It is crucial for the author to establish this theosophist connection, between the esoteric and the real, for the sake of the novel’s proceeding events, and yet the inclusion of the occult is, at best, a haphazard fit. Forced approximately a quarter into the piece under dubious plot points (the doctor’s friends, a group of learned, old figures who serve as a minor intellectual backdrop, only ever introduce the concept of magnetism because it was a trending subject at the time—like a political gossip column in the New Yorker), the digression on magnetism is treated with gravity for several pages before it is given a hasty throwaway, only to be resurrected for the sole purpose of providing the novel’s denouement.

 What occupies the space in-between are the financial affairs of the respective families, which the author does not shy away from extracting in exact details. Thus, the reader is presented with various numbers of royalties and their interests, government positions and their earnings, estates and their value. The doctor slowly dies, Ursule begins a love affair, but the francs never cease to mount.

 And yet, why all of these details for a plot that takes as its center a magnificent inheritance and a possibility of spurned inheritors? There are several reasons. First, the author’s theme of the spiritual trumping of the physical world carries an important gravity. The reader knows that the doctor’s inheritors are the villains because they are motivated to regard the old man by their own greed; likewise, Ursule is the heroine because she cares about the doctor’s internal soul. Grounded in monetary minutia, the novel presents itself as realist fiction while surreptitiously drawing the reader towards a conclusion in which devout spiritualism ultimately triumphs. This emphasis naturally, also deprives the novel its realism. Following the death of the doctor and his inheritor’s mad scrambling to place their claim on everything in the his estate, a supplementary will is found by Monsieur Minoret-Levrault, dictating that more than half (52%) of the fortune should go to Ursule. Motivated by a profound greed (this other will’s contents were never to go to the inheritors in the first place), Minoret quickly burns the will and steals the money, thus sealing his (and his family’s) spiritual doom, which occurs by none other than the hand of God himself. The concept of magnetism is brought up again to accomplish this, despite more than an hundred pages of silence, when Ursule receives a divine dream revealing Minoret’s guilt.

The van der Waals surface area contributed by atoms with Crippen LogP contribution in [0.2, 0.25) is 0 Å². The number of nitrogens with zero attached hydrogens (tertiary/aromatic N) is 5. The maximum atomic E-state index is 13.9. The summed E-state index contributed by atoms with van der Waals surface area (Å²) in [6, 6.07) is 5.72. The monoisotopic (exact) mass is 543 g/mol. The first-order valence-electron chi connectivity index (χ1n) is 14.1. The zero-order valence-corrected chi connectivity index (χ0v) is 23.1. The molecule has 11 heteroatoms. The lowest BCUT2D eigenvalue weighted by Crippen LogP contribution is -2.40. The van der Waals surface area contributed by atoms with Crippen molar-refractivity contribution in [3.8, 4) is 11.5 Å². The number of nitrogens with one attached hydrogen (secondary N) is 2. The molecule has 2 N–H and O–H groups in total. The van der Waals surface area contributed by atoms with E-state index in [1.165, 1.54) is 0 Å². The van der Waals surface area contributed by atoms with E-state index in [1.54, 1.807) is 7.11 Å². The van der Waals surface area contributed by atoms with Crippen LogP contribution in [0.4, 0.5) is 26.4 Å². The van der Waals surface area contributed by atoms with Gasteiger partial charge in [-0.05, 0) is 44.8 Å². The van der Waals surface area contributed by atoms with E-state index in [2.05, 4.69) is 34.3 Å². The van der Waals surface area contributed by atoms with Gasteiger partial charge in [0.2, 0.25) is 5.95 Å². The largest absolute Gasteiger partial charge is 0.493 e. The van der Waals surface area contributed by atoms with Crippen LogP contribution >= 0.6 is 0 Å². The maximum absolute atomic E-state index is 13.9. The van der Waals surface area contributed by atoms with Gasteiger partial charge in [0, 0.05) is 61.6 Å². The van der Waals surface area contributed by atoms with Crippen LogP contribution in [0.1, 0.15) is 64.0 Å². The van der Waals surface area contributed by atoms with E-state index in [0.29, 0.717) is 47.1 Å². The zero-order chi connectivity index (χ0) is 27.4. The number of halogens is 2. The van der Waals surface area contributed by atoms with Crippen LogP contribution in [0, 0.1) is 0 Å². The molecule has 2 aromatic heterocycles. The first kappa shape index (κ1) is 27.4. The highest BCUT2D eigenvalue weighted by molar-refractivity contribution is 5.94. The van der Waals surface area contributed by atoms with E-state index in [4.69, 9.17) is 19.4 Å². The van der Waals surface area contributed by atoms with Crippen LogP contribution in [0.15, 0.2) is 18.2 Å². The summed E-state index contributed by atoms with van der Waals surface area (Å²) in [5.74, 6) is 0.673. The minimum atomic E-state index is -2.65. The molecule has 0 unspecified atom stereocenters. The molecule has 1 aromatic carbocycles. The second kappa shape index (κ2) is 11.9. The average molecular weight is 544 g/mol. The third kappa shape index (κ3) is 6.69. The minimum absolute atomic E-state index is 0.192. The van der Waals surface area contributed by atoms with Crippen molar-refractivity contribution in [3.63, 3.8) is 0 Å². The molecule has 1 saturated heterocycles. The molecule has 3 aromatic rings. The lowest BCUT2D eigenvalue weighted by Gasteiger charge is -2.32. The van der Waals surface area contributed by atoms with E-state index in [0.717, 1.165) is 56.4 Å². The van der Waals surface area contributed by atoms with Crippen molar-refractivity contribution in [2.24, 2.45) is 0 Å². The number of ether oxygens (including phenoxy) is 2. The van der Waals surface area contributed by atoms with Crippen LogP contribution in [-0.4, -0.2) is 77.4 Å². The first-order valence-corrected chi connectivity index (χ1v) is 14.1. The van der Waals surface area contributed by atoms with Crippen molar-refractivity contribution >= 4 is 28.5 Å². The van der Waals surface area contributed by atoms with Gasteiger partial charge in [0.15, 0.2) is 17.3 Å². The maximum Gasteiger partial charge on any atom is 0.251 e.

And then there is the concept of parody: a parody of the economically obsessed modern France (which, at the time of Balzac’s writing, was undergoing its industrial revolution) and its frantic struggle to hoard as much wealth as possible while humanity itself went neglected.

 One may attempt to read “Ursule Mirouët” for its story and yet there is a central problem with attempting two-dimensionality: namely, that the theme of spiritual transcendence is the nexus upon which the work operates. Without magnetism, without an interfering God, there is ultimately no justice.

 Critics have applied the term ‘Manichaeism’ to the work, not necessarily as a disparagement, but perhaps as a warning for readers seeking fine realism: God is living and dynamic, evil is evil, and good is good. If you’re comfortable reading the novel under these rules, then ““Ursule Mirouët” will be sure to provide pleasure.

Balzac, Honoré de. Ursule Mirouët. Trans. Donald Adamson. England: Penguin Group, 1976. Print.